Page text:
The existence of high levels of conviction in what might be considered abnormal, unscientific or paranormal beliefs raises important questions for mental health workers when justifying the notion of bizarre beliefs on purely conceptual or statistical grounds. As pointed out by French (1992), most beliefs are based upon ‘personal experiences perhaps supported by reports of trusted others, and the general cultural acceptance that such phenomena are indeed genuine’.

Although clinically important, the conceptual basis for the criteria of falsification or impossibility clearly breaks down under scrutiny. It is also problematic because psychotic symptoms such as delusions and hallucinations are not inevitably associated with the presence of a psychiatric disorder (Johns & van Os, 2001). Consequently, patients with DSM-IV-type delusions do not constitute a homogeneous group.

Box 3: The Three Christs Of Ypsilanti
In 1959 social psychologist Milton Rokeach brought together three schizophrenic patients in the same psychiatric ward in Ypsilanti, Michigan, all of whom suffered from the Messiah complex – each believed he was Jesus Christ. Rokeach was interested in seeing whether these mutually exclusive delusions would interact and affect the extent of conviction and content of each patient’s delusional beliefs. In his book Rokeach (1964/1981) records how each patient dealt with this conflict, one by avoidance, one by relinquishing his delusion and the other by attributing the identity claims of his compatriots to mental illness.Whilst this study would be considered ethically dubious today, it was one of the most original forays into the study of psychopathology where the explicit aim was to inform normal belief processes.

More often than not the decision about whether or not a belief is delusional is made on pragmatic grounds – namely, the evidential consequences of the beliefs including the extent of personal distress, potential or actual injury or social danger generated by the belief. Sometimes the decision may be simple – Cotard’s delusion, a person’s belief that they are dead, may be assessed differently from a delusion of grandeur such as believing that you are dating a famous TV star.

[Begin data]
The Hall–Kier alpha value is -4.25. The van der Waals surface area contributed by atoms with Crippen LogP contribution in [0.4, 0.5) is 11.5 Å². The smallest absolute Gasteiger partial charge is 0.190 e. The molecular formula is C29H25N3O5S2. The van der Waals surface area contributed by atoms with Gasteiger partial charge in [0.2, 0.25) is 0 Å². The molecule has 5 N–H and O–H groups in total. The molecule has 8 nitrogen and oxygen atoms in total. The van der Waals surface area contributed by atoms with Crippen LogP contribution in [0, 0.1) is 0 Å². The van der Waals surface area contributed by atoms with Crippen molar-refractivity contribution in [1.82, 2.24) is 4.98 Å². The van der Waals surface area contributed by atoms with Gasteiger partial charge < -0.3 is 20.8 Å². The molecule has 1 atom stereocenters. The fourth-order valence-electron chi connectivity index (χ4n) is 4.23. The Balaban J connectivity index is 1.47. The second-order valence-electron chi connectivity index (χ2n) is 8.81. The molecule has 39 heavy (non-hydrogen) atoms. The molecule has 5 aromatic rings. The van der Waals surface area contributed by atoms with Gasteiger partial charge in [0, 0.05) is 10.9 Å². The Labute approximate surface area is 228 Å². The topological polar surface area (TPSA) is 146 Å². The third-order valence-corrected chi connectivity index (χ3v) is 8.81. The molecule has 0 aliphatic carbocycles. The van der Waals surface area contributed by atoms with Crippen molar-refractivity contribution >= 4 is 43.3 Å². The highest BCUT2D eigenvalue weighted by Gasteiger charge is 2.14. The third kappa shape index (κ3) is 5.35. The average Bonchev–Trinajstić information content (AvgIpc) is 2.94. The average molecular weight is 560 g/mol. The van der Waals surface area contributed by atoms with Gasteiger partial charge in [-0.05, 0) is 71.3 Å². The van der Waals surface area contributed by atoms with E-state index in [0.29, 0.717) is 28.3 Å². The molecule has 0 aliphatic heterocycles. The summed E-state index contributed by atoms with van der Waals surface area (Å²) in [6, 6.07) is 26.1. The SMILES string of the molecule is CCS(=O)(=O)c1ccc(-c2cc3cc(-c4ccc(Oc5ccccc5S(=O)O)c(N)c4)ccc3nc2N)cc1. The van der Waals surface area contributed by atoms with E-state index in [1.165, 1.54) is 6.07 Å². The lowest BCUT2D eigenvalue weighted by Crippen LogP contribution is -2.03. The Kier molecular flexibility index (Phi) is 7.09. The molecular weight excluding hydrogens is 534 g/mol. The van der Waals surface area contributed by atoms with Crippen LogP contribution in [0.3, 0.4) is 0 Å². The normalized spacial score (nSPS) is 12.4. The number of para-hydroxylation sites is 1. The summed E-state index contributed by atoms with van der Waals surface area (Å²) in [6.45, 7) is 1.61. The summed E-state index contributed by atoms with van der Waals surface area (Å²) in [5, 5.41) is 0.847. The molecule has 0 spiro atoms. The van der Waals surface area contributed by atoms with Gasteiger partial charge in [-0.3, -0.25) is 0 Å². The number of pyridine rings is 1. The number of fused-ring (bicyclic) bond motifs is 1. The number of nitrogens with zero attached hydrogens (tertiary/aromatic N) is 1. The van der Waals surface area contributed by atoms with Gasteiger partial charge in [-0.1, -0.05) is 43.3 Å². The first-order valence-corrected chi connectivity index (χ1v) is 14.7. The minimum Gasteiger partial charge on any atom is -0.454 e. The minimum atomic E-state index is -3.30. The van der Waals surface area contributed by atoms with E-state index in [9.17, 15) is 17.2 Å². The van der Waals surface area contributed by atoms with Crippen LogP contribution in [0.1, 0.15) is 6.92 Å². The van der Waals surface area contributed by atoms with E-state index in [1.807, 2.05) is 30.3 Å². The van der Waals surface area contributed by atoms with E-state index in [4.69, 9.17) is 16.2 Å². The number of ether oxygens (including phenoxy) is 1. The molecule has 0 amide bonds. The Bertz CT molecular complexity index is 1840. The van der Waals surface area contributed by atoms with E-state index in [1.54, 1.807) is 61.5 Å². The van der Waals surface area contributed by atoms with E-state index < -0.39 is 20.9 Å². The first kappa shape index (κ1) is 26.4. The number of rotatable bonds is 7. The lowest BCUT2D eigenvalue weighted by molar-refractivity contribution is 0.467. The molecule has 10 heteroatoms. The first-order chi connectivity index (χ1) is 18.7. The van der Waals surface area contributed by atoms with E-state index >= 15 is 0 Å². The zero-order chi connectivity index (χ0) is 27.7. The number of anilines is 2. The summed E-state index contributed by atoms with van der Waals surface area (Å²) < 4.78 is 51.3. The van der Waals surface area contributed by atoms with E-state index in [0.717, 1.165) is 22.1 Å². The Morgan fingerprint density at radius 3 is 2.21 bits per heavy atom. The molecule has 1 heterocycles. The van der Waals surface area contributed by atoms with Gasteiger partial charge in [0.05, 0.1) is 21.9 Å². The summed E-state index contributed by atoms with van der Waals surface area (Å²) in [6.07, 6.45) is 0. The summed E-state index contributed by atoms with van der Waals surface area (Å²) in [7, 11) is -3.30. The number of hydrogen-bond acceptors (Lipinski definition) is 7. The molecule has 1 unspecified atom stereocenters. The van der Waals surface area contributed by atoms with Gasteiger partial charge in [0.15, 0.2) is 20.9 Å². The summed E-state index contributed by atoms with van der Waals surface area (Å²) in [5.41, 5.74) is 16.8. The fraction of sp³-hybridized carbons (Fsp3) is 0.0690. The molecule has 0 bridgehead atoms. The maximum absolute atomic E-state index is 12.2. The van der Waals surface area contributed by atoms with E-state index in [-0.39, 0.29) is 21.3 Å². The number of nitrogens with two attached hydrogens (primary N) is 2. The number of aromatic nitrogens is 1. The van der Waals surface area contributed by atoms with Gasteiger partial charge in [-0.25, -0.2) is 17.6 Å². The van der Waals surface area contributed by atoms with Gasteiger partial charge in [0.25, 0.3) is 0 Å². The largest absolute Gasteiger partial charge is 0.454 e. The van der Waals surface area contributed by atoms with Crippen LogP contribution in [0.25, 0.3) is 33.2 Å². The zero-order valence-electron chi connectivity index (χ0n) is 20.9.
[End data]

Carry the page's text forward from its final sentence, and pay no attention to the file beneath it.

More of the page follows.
Can delusions tell us about ‘normal’ beliefs?

Notwithstanding difficulties with the standard psychiatric definitions, most people accept that normal beliefs perform an essential and fundamental process in establishing mental reference points from which to help explain and interact with the world. It is impossible to understand racism, prejudice, and political and religious conflict without considering discrepancy in fundamental belief systems. Fodor (1983) indicated that beliefs comprise a ‘central’ cognitive process and should be regarded as qualitatively different from the modular processes that have been well exploited by cognitive neuropsychologists (Coltheart, 1999). The proposition, however, is not matched by any clear consensus in neuropsychological accounts of what constitutes the cognitive or neural mechanisms involved, the evolutionary functions, or how such beliefs can be changed and maintained.

Jones (1999) describes beliefs as mental forms that incorporate the capacity to influence
behaviour and cognition and govern the way people think and what they do. But the debate as to what defines a belief or belief state rumbles on, and some researchers have instead opted to examine the ways in which damage or change to known cognitive processes can affect belief formation, as communicated or acted upon by patients diagnosed as suffering from delusions.

Bryant (1997) observed that over the past 20 years a variety of cognitive models of belief formation have drawn ‘empirical support from evidence that delusions can be elicited in normal individuals undergoing anomalous experiences (Zimbardo et al., 1981), the prevalence of delusions in neuropathological disturbances of sensory experience (Ellis & Young, 1990), reasoning deficits in deluded patients (Garety et al., 1991) and the tendency for deluded patients to make external attributions following negative life events (Kaney & Bentall, 1989)’ (p.44). Recent developments from cognitive neuropsychiatry have shown how detailed investigations of monodelusional conditions (e.g. Capgras) can help to generate testable theories of delusion, face recognition and normal belief formation (Ellis & Lewis, 2001). But this potentially rich vein of research for cognitive neuropsychiatry (see Coltheart and Davis, 2000; Halligan & David, 2001) does not necessarily imply that delusions are the primary source of psychopathology in patients diagnosed as psychotic.

Since most patients requiring psychiatric help have fully formed delusions by the time they are clinically diagnosed, establishing the causal factors responsible for the delusion is difficult. The neuropsychological or neurophysiological abnormalities observed could just as easily be interpreted as the product rather than the cause of these mental disorders.